(David Paul Morris/Getty Images)

Sacramento, California is a company town — and the company is state government. More than a third of all state workers live in Sacramento County. So when talk turns to changing pension benefits for public employees — the top issue for the final weeks of this year’s legislative session — people living in the state capital pay close attention.

At the Ambrosia Cafe on the K Street Mall, just across the street from the State Capitol, Denise Ackerman is sharing an outside table with a friend.

She’s an attorney with the state, and her feelings about pension benefits are unambiguous. Continue reading

Focus Groups: Behind the Two-Way Glass

It’s a Wednesday evening at a non-descript office park in Concord, the largest city in Contra Costa County, about 30 miles east of San Francisco. Ten voters – all Democrats – are led into a meeting room and seated around a large conference table. A two-way mirror runs along one wall, behind it a room where we were allowed to watch. Only first names are used to encourage participants to speak freely.

Mark Baldassare of the non-partisan Public Policy Institute of California leads the voters through a 2-hour, open-ended conversation about government – what they like and don’t like, what they want. A similar group of Republican voters will follow. Baldassare starts by asking each participant to complete a sentence: “I’m feeling _________ about the way things are going in the U.S. these days.” Both groups expressed frustration, and even fear for the future.

There’s plenty of bipartisan dissatisfaction – with politicians and government. Jeff, a 52-year-old manager for PG&E, spoke for many of the Republicans in his group: “The government oughta be working on balance the budget – but back everything across the board. And let all the departments deal with that as it may.”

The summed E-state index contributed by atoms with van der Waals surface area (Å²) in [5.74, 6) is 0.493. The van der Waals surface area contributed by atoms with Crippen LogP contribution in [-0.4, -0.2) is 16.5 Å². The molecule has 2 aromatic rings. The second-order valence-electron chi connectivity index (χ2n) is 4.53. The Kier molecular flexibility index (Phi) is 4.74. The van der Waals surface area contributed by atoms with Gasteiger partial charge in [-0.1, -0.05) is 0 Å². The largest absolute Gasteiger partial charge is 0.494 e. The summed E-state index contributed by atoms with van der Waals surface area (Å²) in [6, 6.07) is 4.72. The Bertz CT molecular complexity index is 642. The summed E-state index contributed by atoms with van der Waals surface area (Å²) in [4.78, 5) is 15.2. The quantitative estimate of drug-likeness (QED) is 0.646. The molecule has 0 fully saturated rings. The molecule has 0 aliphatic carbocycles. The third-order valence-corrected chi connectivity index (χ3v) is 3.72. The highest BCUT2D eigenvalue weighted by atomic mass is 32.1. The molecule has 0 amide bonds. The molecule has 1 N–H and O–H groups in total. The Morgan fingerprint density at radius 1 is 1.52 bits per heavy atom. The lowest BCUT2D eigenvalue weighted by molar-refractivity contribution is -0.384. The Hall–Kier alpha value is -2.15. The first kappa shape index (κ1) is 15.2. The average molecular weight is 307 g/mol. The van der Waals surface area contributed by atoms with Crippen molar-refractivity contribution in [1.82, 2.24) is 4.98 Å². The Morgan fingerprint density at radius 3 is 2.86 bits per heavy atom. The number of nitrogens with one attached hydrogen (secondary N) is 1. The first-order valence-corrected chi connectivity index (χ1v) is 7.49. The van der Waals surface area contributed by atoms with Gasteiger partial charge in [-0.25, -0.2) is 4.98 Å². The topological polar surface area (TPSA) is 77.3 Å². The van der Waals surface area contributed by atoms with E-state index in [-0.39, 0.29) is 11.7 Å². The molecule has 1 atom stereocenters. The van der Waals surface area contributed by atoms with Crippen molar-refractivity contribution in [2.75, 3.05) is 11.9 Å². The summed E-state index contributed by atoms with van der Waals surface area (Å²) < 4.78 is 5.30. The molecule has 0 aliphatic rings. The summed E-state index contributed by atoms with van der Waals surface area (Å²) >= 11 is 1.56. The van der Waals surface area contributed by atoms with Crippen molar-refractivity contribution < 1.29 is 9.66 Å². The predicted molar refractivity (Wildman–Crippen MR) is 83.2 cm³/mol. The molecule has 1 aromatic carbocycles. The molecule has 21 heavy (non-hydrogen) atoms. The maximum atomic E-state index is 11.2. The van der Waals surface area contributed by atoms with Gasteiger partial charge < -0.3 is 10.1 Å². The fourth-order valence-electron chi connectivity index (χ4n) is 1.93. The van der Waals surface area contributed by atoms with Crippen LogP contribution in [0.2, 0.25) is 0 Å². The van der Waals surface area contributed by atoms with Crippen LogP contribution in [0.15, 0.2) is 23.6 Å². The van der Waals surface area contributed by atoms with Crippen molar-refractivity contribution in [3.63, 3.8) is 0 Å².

Several Republicans, including Jeff, said they had little faith that politicians of either party would ever really cut spending or shrink government. Many Democrats also said they lacked faith in government. But for different reasons. Some felt elected officials were beholden to special interest groups and rich donors. Keely, a 48-year-old homemaker, wondered about waste.
“I will pay more taxes, but I want someone to open the books. Show me what’s going on. What happened to all this money?”
Continue reading

In Inland Empire Economic Distress May Drive Voters

Each weekday at noon, on the front lawn of the Riverside Courthouse, hundreds of thousands of dollars change hands in the auction of homes recently foreclosed in Riverside County. Events like this one are held each day here — and in San Bernardino, Chino, Fontana and other Inland Empire cities hit hard by the housing bust.

Bidders, many working for housing speculators, sit in lawn chairs with little blue awnings to protect themselves from the brutal noon sun.

Behind each auction is a story. A person, a family. People who reached for the American dream, but couldn’t hold onto it.

As the auction continues, I ask one of the bidders — Long Beach realtor Jesus Quintaro — if he ever thinks about the former owners who lost the homes he’s bidding on. “I do think about it,” he says, “but a lot of them got a lot of money out of their homes. They refinanced. Some may be victims — but a lot of them made the choice to refinance, get money out, or get into a home they couldn’t afford in the first place.

Another bidder, John Chang from Orange County, sees complains that the media portray investors who buy up foreclosed homes as vultures. He says they’re making a contribution — putting people to work. Continue reading